Novell's BrainShare conference is not a place where you would expect to find serious references to Microsoft, but as is the norm in the tech world, things change.
On a day when Novell CEO Jack Messman wished to address new announcements like the ZENworks Suite 7 and a partnership with JBoss, reporters asked about a report issued by Boston-based Yankee Group.
The report, released last week by Yankee Group senior analyst Laura DiDio, surveyed 100 existing Novell customers and found that eight out of 10 stated they would migrate from NetWare to Windows by 2006.
Of the remaining 20%, DiDio said nearly 70% would choose to migrate to Red Hat Linux. Microsoft immediately released a statement that claimed 1.5 million NetWare users had migrated to Windows Server 2003.
The report came out at a crossroads of sorts for NetWare customers, who are preparing to upgrade legacy NetWare networks, DiDio said.
Novell executives were quick to counter the report, and during the inaugural day of BrainShare, Messman touted Novell's own internal numbers.
"We're not sure how the sample [of the Yankee Group survey] was collected, but based on our own survey there were only 5% of NetWare users looking to migrate," Messman said. "Microsoft is working hard to capture [NetWare] users, but I think our customers will continue to work on NetWare and evaluate our solution for that."
In response to Messman's dismissal, DiDio defended her data, and said that in the past year the numbers have not changed with Novell. Time after time Novell places second behind market share leader Red Hat, she said, and there is little evidence that would show a turnaround is in Novell's future.
"Novell just doesn't seem to be making up the gap," DiDio said. "If anything we see some of the smaller Linux distros like Mandrakesoft and Debian pick up a few percentage points."
DiDio also defended the sample size of the latest Yankee survey, saying that with the "static and stagnant growth" of Novell's market share, there "are not many users left" to conduct surveys with.
"As far as the survey goes, I stand by the numbers ... I conducted two surveys on general operating system information in November with 1,000 global users, and again Novell was down to 2% to 4% share," DiDio said. "Just look at [Novell's] own numbers; their latest financials show they were out shipped by a 5 to 1 margin compared to Red Hat."
Can Novell turn it around?
Not with this management team, with Messman's track record and the fact that Novell has lost the top talent, DiDio said.
"If you watch something for a while, like Novell, it's like watching the Red Sox. But in the technology world you can't wait a century for something to happen," DiDio said. "They have to break out of this mold and really score some impressive wins and close the gap with Red Hat."
DiDio said she did not see any indication that any "mold breaking" has happened over the past year, and it starting to have effect on Novell's business partners.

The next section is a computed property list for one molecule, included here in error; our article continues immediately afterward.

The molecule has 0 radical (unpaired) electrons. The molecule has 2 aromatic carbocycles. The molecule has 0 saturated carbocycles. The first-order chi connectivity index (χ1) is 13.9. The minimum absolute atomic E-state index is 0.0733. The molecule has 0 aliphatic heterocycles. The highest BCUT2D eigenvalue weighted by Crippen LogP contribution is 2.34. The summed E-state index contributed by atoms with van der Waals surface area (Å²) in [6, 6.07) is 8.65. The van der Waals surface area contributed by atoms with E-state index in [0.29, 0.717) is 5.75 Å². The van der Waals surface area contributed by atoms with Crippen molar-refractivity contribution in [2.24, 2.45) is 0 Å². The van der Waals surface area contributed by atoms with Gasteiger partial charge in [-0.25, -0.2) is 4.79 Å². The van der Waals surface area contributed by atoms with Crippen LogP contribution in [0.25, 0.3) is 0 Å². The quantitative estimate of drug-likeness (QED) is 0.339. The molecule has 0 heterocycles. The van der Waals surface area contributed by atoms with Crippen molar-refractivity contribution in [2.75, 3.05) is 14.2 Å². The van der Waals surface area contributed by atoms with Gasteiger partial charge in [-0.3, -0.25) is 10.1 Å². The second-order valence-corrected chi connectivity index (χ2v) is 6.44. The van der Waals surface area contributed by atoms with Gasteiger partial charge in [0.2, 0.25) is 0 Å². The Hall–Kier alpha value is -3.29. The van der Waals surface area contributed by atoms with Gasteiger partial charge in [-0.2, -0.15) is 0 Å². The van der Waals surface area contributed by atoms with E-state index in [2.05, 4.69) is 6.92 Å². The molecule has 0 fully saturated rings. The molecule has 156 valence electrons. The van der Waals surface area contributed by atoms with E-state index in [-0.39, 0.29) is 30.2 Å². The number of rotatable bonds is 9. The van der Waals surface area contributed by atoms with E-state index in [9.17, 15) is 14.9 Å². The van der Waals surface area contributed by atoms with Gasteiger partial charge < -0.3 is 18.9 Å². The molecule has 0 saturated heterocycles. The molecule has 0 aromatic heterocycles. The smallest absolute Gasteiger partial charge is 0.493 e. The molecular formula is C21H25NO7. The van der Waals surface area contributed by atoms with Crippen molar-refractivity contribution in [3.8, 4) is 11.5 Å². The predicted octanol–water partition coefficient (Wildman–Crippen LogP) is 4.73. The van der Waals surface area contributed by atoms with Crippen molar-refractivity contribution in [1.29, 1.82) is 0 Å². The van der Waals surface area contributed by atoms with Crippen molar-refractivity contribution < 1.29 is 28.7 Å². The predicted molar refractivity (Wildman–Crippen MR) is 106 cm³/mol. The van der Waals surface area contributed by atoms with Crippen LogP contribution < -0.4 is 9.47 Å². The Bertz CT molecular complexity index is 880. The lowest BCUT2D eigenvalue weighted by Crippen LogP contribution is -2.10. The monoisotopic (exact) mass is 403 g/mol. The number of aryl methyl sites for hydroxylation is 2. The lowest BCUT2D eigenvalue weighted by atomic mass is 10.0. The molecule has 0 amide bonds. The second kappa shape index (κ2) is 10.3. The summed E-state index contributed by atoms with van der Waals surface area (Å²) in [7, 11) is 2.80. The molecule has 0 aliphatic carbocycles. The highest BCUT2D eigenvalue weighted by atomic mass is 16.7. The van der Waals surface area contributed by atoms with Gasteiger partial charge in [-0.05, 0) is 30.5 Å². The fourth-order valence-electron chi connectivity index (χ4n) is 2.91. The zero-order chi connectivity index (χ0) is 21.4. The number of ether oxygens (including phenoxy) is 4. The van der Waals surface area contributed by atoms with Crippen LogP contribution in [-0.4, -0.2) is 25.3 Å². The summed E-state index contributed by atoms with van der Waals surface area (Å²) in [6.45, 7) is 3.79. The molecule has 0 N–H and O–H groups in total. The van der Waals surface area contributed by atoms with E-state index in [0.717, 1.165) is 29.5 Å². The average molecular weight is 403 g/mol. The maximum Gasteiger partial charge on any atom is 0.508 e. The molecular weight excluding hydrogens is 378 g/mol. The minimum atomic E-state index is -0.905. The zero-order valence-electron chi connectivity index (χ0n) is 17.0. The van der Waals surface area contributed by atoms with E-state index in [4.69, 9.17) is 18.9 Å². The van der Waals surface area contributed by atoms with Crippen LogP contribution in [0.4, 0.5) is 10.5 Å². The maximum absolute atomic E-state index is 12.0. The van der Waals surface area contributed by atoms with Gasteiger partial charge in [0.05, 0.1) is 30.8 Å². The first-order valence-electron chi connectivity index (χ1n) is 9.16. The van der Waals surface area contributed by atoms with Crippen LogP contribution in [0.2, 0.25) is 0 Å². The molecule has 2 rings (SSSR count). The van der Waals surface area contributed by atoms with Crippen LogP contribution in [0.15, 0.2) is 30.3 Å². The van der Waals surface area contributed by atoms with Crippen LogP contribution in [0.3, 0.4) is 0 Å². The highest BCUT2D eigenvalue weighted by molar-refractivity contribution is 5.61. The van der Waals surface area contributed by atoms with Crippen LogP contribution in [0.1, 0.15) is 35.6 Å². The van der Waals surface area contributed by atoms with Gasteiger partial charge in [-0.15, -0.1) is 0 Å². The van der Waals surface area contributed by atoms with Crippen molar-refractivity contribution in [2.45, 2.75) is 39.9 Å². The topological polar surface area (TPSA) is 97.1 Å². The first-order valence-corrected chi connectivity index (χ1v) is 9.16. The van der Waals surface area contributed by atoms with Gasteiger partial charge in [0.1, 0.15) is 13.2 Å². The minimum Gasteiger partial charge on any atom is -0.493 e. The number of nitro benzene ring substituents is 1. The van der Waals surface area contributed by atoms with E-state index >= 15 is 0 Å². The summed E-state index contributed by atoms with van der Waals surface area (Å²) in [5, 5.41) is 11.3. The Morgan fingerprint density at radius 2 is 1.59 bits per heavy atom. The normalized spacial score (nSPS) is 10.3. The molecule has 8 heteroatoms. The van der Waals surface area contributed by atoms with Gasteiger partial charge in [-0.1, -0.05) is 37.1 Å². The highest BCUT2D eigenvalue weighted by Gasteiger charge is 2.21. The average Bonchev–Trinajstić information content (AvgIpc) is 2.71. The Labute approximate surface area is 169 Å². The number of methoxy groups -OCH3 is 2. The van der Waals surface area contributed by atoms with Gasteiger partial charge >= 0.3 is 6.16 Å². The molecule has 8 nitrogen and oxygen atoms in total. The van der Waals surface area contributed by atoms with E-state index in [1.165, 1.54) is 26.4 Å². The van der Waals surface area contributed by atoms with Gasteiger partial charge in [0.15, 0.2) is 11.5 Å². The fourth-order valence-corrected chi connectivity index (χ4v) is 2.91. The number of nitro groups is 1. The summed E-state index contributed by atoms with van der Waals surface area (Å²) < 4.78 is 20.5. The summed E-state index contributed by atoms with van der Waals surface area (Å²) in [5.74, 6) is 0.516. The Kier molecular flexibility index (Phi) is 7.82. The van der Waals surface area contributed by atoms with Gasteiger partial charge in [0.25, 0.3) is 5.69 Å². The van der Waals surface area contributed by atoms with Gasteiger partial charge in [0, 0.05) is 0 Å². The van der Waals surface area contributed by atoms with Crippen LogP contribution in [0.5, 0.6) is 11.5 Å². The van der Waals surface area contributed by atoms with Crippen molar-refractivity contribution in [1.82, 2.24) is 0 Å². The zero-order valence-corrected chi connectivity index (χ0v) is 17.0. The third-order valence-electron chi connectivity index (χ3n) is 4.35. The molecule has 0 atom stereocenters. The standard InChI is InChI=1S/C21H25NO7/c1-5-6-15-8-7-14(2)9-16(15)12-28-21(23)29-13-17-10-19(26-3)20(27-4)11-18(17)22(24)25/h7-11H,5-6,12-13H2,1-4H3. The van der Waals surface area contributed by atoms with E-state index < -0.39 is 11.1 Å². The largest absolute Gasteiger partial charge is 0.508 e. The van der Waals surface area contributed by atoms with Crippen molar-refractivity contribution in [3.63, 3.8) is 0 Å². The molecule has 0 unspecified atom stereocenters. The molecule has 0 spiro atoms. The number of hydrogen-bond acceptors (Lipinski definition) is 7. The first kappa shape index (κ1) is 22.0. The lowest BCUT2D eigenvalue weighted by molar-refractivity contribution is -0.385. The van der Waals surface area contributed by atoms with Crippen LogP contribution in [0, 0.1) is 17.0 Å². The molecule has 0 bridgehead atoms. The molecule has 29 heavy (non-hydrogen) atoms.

"Novell would never admit this publicly, but IBM and HP are starting to become little nervous," she said. "Now what we are seeing are these big vendors throwing all this money and support behind Novell and nothing has happened. It's sad for the users, but I don't see any big sign for Novell turning it around."
GroupWise support extended, MarketStart jumpstarted
Messman took part of yesterday's afternoon conference to announce 10- and 5-year support policies for GroupWise and NetMail, respectively. Both applications are set to be migrated into the future version of Novell's Hula project, and its support model is indicative of how Novell does not abandon its customer base, especially with legacy applications like NetWare, Messman said.
"If customers want to migrate, we will help them get there; we are still going to support them," Messman said. "NetMail is going to open source so that's why there are fewer years of support."
With the Hula project, Novell will support CalDAV, an open standard designed for calendar data interchange using HTTP and WebDAV. Additionally, Hula plans to offer a Web-based client user interface to compete with Microsoft's Outlook Web Access.
Messman also announced the beginning of the Novell MarketStart program, designed to accelerate open source adoption and provide small and medium-sized business (SMB) access to the Novell open source infrastructure.
"[MarketStart] will provide an opportunity for software developers to deliver to the global market faster," Messman said. "This will accelerate to market open source software companies that may not have the capability to mass market."
Messman explained that SMBs participating in the program would have access to Novell's development labs for compatibility testing.
"This is a customer-driven program; we help them certify their stack, upgrades and then retest for compatibility," he said. "It's about making complex Linux applications work on multiple platforms."